I think that would be my rough assessment as well. I think we have a good shot at 1 for all cases with some of the ideas that have been mentioned already. If we can avoid creating dependencies on DWARF I think that would be ideal -- I'd ideally like this to work for COFF as well, where you'd typically expect to find CodeView in object files. If I were to try this I think the first thing that I would try is hash/compression combined with the two ODR tables (no reuse for non-symbol ODR names to start with, as compression may be enough on its own).

I developed a second prototype which uses hash/compression with no attempt to reuse. It is available here: https://github.com/pcc/llvm-project/tree/odr-checker2

For Chromium the object file size overhead was 536566007 bytes, or in relative terms about 25%, or about 4% with debug info. I measured perf overhead for unit_tests at about 6%, but after I moved the checker onto another thread, the overhead disappeared into the noise.

Still seems like quite a big increase.

Any chance of compression?

That was with compression -- the implementation compresses the parts of the ODR table that aren't hashes (aside from the header and the Clang version, which is a small fixed cost), as well as the string table. The hashes were left uncompressed because they are in the critical path of the linker and because I imagine that they wouldn't really be that compressible.

So I think the remaining gains would either be through limiting the number of ODR table entries, or through reuse of data.

Limiting might be something to explore -- one possibility is that we could limit the ODR table entries to the declarations that are "used" by a particular translation unit (it appears that Clang tracks something like that in Decl::Used/Decl::Referenced, but I'm not sure if that is exactly what we need -- I think we would basically need to test for reference reachability from the functions/globals that are IRgen'd).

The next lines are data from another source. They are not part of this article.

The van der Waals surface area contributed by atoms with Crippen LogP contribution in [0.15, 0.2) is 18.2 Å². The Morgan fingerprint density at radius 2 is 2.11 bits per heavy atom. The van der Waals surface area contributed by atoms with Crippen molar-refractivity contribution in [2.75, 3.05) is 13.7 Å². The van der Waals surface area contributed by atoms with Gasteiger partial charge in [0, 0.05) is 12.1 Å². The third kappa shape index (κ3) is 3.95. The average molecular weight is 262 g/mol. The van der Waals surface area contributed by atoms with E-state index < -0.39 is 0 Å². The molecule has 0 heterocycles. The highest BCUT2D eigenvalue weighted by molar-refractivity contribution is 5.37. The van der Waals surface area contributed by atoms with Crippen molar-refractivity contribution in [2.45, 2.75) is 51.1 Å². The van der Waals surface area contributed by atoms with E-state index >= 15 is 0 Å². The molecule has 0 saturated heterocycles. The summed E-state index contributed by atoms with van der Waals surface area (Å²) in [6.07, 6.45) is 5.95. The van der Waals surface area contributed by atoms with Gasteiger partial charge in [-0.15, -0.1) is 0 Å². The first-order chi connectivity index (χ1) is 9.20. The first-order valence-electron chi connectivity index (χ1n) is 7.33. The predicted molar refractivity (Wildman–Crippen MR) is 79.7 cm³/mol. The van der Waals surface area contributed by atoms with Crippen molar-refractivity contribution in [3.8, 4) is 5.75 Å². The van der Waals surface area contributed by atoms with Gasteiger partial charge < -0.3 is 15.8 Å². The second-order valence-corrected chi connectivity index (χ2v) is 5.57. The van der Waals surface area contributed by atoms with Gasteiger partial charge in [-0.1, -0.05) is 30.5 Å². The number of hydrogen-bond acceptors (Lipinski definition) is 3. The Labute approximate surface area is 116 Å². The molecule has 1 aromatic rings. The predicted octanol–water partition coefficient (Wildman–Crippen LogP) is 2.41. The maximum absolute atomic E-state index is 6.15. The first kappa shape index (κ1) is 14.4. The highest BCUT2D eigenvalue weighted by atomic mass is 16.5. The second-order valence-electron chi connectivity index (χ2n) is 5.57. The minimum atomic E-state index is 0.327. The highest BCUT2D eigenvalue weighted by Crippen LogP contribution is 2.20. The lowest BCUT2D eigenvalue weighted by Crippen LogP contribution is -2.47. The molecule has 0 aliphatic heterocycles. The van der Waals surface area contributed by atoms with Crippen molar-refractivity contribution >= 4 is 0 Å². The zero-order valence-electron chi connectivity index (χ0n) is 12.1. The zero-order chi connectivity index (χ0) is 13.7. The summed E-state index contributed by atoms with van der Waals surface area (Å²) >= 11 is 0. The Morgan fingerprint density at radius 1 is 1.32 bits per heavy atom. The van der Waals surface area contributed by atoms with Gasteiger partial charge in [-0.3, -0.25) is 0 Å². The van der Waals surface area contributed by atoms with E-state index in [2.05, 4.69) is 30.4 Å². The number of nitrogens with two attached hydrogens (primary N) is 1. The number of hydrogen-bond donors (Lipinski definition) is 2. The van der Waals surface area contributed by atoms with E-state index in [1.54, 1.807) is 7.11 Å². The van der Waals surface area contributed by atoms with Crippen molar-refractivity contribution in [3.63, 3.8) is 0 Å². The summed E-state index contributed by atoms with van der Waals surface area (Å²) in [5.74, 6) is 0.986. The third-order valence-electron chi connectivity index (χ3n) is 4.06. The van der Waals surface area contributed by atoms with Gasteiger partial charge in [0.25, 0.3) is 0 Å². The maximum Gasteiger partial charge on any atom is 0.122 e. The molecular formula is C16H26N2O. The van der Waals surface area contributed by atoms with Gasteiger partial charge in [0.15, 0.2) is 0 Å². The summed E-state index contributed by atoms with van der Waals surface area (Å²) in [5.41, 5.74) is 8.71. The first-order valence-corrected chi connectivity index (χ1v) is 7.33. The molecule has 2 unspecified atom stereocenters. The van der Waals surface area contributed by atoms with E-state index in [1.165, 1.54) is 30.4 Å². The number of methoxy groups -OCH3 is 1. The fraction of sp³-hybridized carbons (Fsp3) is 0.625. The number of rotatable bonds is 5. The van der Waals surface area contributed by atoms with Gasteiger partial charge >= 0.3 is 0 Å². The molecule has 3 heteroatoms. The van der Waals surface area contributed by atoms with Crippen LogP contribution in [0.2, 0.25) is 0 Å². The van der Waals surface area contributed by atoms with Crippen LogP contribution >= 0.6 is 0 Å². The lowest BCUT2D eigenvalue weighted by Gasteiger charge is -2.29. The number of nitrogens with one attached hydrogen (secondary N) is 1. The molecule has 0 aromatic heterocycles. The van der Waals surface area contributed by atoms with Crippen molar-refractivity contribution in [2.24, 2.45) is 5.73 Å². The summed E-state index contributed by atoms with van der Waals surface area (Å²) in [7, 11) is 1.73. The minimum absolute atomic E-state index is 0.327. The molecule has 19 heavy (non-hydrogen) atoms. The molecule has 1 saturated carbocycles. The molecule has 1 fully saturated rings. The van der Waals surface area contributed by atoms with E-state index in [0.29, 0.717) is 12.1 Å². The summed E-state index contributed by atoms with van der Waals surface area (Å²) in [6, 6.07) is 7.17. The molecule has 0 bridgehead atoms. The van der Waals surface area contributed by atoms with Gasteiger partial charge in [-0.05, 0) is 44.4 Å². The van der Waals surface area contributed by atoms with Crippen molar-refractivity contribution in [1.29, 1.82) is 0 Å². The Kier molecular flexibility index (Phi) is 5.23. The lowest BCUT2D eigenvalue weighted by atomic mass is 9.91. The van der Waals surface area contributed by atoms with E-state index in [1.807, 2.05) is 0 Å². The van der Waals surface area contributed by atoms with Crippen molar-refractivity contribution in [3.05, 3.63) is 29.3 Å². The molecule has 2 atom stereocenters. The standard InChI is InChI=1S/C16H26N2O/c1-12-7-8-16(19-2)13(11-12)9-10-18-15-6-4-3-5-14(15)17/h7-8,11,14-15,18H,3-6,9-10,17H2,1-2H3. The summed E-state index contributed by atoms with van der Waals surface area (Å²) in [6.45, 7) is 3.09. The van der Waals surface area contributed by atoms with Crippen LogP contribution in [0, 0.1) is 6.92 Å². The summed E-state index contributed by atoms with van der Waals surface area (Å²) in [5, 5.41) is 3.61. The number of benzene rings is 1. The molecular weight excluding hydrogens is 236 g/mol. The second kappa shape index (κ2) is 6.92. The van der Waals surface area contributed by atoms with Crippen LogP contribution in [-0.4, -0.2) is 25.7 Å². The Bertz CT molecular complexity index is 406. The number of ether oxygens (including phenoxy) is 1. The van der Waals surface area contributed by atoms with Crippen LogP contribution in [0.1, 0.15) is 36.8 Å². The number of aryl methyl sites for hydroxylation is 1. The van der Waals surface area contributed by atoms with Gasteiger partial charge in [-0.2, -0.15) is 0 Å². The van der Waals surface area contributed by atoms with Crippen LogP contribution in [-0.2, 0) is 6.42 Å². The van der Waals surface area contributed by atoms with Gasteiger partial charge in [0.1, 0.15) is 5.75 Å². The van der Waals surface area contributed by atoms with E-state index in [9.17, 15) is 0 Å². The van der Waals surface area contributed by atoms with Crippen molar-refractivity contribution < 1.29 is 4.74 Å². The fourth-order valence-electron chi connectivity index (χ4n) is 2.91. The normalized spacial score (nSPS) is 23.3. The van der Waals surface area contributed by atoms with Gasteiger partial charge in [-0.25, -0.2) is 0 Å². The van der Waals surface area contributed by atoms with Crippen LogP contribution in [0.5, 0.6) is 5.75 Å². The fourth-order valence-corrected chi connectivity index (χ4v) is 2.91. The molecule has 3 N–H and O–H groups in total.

In terms of reuse, it seems that of the 536566007 bytes of overhead, 319309579 were the compressed part of the ODR tables. So even if we achieved 100% sharing, with the current scheme I think that our minimum achievable overhead would be ~15% (no debug info) or ~2% (with debug info).
 
Could this go into .dwo files with Fission and be checked by dwp instead, perhaps?

I think it could also work that way, yes.

I'm reasonably happy with these figures, at least for a first implementation. We may be able to do even better for file size with reuse, but I'd leave that for version 2.

What's the story with compatibility between versions, then? Is there a version header?

Yes, the header contains a version number.
 
Will old formats be supported by lld indefinitely? Not at all?

I think we should drop support for old formats when we introduce a new format. My understanding is that the ODR hash can change whenever Clang changes (the implementation only performs ODR checking if all ODR tables were produced by the same revision of Clang), so there wouldn't seem to be a huge benefit in keeping support for old formats around.